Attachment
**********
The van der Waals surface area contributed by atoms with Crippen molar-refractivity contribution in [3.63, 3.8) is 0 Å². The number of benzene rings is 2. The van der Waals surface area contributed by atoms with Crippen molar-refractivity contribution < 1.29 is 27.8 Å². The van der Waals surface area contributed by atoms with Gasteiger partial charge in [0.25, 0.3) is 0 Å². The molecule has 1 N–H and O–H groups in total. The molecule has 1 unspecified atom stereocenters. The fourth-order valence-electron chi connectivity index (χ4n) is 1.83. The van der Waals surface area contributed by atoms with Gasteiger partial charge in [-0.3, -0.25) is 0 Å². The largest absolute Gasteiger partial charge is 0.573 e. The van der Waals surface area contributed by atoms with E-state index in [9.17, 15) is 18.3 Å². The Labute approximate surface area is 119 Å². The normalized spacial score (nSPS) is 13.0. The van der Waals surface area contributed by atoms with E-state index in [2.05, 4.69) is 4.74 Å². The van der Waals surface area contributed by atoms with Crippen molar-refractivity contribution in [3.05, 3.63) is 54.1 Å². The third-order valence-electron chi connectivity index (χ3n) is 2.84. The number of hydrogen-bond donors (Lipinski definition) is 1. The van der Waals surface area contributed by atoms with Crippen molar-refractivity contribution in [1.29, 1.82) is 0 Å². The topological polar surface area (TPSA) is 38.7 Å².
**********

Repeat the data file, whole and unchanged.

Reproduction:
The van der Waals surface area contributed by atoms with Crippen molar-refractivity contribution in [3.63, 3.8) is 0 Å². The number of benzene rings is 2. The van der Waals surface area contributed by atoms with Crippen molar-refractivity contribution < 1.29 is 27.8 Å². The van der Waals surface area contributed by atoms with Gasteiger partial charge in [0.25, 0.3) is 0 Å². The molecule has 1 N–H and O–H groups in total. The molecule has 1 unspecified atom stereocenters. The fourth-order valence-electron chi connectivity index (χ4n) is 1.83. The van der Waals surface area contributed by atoms with Gasteiger partial charge in [-0.3, -0.25) is 0 Å². The largest absolute Gasteiger partial charge is 0.573 e. The van der Waals surface area contributed by atoms with E-state index in [9.17, 15) is 18.3 Å². The Labute approximate surface area is 119 Å². The normalized spacial score (nSPS) is 13.0. The van der Waals surface area contributed by atoms with E-state index in [2.05, 4.69) is 4.74 Å². The van der Waals surface area contributed by atoms with Crippen molar-refractivity contribution in [3.05, 3.63) is 54.1 Å². The third-order valence-electron chi connectivity index (χ3n) is 2.84. The number of hydrogen-bond donors (Lipinski definition) is 1. The van der Waals surface area contributed by atoms with Crippen molar-refractivity contribution in [1.29, 1.82) is 0 Å². The topological polar surface area (TPSA) is 38.7 Å².